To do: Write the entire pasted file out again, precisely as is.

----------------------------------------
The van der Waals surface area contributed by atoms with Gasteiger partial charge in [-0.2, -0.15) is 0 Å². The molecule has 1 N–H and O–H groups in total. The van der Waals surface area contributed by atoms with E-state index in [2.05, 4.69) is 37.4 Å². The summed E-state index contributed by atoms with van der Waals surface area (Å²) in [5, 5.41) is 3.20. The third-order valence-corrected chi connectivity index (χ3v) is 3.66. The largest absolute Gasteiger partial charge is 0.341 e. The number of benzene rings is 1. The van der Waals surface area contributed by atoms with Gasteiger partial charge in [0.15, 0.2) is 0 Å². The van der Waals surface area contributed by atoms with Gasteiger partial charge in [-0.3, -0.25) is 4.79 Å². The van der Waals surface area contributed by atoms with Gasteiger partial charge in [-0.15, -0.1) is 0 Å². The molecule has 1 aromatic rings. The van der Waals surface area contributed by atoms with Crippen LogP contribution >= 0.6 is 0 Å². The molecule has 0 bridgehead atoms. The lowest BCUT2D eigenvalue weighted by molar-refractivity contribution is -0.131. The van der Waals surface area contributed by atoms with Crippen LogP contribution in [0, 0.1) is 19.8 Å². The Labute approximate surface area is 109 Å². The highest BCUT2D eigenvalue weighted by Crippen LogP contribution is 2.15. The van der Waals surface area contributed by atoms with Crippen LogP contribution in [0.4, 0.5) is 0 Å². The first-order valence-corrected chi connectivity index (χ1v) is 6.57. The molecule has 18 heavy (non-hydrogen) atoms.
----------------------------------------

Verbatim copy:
The van der Waals surface area contributed by atoms with Gasteiger partial charge in [-0.2, -0.15) is 0 Å². The molecule has 1 N–H and O–H groups in total. The van der Waals surface area contributed by atoms with E-state index in [2.05, 4.69) is 37.4 Å². The summed E-state index contributed by atoms with van der Waals surface area (Å²) in [5, 5.41) is 3.20. The third-order valence-corrected chi connectivity index (χ3v) is 3.66. The largest absolute Gasteiger partial charge is 0.341 e. The number of benzene rings is 1. The van der Waals surface area contributed by atoms with Gasteiger partial charge in [0.15, 0.2) is 0 Å². The van der Waals surface area contributed by atoms with Gasteiger partial charge in [-0.3, -0.25) is 4.79 Å². The van der Waals surface area contributed by atoms with Gasteiger partial charge in [-0.15, -0.1) is 0 Å². The molecule has 1 aromatic rings. The van der Waals surface area contributed by atoms with Crippen LogP contribution >= 0.6 is 0 Å². The molecule has 0 bridgehead atoms. The lowest BCUT2D eigenvalue weighted by molar-refractivity contribution is -0.131. The van der Waals surface area contributed by atoms with Crippen LogP contribution in [0, 0.1) is 19.8 Å². The Labute approximate surface area is 109 Å². The highest BCUT2D eigenvalue weighted by Crippen LogP contribution is 2.15. The van der Waals surface area contributed by atoms with Crippen LogP contribution in [0.4, 0.5) is 0 Å². The first-order valence-corrected chi connectivity index (χ1v) is 6.57. The molecule has 18 heavy (non-hydrogen) atoms.